Engine oil explained
With an ever increasing range of vehicles available, maintaining these valuable business assets is increasingly important to your bottom line. Any internal combustion powered vehicle will need a regular oil change to maintain efficiency and output, and prolong engine life. Engine oil is, in its simplest terms, a lubricant that reduces wear on essential parts of a vehicle’s engine. However, we all know that engine oil performs far beyond this, and is a vital component for any commercial business relying on the smooth running of vehicles and transport solutions.
What is engine oil?
Engine oil is a combination of base oil and a range of performance enhancing additives like dispersants, detergents and viscosity improvers. In general, there are three types of engine oil; mineral, semi-synthetic and fully synthetic.
The least refined form of engine oil and often the least expensive, mineral oil is generally used only at the manufacturer’s request as it contains the least additives.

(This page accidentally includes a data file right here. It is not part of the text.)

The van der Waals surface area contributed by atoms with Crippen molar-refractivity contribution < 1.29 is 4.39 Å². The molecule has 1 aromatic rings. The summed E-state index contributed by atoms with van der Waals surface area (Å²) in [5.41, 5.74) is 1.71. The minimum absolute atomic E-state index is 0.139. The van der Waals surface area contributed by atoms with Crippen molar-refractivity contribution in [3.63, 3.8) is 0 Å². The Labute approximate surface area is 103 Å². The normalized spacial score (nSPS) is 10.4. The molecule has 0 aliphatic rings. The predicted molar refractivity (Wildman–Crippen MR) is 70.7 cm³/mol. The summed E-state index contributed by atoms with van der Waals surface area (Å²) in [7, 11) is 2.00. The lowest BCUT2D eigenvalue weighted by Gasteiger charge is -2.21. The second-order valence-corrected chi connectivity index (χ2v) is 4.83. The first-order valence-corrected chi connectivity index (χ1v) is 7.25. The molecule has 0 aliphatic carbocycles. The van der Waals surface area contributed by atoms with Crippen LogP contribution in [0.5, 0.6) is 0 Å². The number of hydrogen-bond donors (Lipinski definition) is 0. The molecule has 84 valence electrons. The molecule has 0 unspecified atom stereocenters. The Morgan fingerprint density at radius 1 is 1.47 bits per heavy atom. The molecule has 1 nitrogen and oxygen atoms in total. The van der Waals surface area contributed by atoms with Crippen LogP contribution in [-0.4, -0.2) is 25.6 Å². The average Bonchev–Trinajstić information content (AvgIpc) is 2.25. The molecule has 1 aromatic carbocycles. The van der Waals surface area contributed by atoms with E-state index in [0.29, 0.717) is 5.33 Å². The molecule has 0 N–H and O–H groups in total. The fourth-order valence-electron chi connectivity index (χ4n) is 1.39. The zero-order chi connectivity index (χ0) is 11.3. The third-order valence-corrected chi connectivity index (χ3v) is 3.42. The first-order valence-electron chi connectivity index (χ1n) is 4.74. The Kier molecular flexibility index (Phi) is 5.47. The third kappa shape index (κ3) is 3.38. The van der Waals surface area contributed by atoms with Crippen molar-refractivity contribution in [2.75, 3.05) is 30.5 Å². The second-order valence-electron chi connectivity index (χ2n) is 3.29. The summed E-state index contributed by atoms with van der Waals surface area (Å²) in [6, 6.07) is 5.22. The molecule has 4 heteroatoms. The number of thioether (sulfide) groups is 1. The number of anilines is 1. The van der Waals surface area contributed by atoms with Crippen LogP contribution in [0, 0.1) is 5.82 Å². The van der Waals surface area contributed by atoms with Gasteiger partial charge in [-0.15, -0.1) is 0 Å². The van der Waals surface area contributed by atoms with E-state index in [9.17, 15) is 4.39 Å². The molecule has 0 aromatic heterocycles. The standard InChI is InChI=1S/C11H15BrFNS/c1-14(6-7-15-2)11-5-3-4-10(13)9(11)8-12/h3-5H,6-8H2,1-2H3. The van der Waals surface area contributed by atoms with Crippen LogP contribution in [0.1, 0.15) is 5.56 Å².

The midpoint between a mineral oil and full synthetic, semi-synthetic engine oil has been modified to improve performance yet still offers a competitive price point.
The most premium engine oil, fully synthetic oils have been designed and modified to produce maximum results. Whilst they are more expensive, they offer advanced benefits for enhanced performance.
As well as the molecular structure, as noted above, when choosing an engine oil you will need to consider the viscosity rating. Viscosity ratings exist to advise users on how easily an oil pours in certain temperatures. As engine oils have advanced, engine oil additives have allowed standard oil to be manipulated into producing the viscosity needed for specific applications.
Cold temperature performance: For vehicles operating in winter or in colder regions, a low winter viscosity engine oil will produce optimum engine results. A low winter grade means that the oil thickens less in cold temperatures and will therefore run more easily through your engine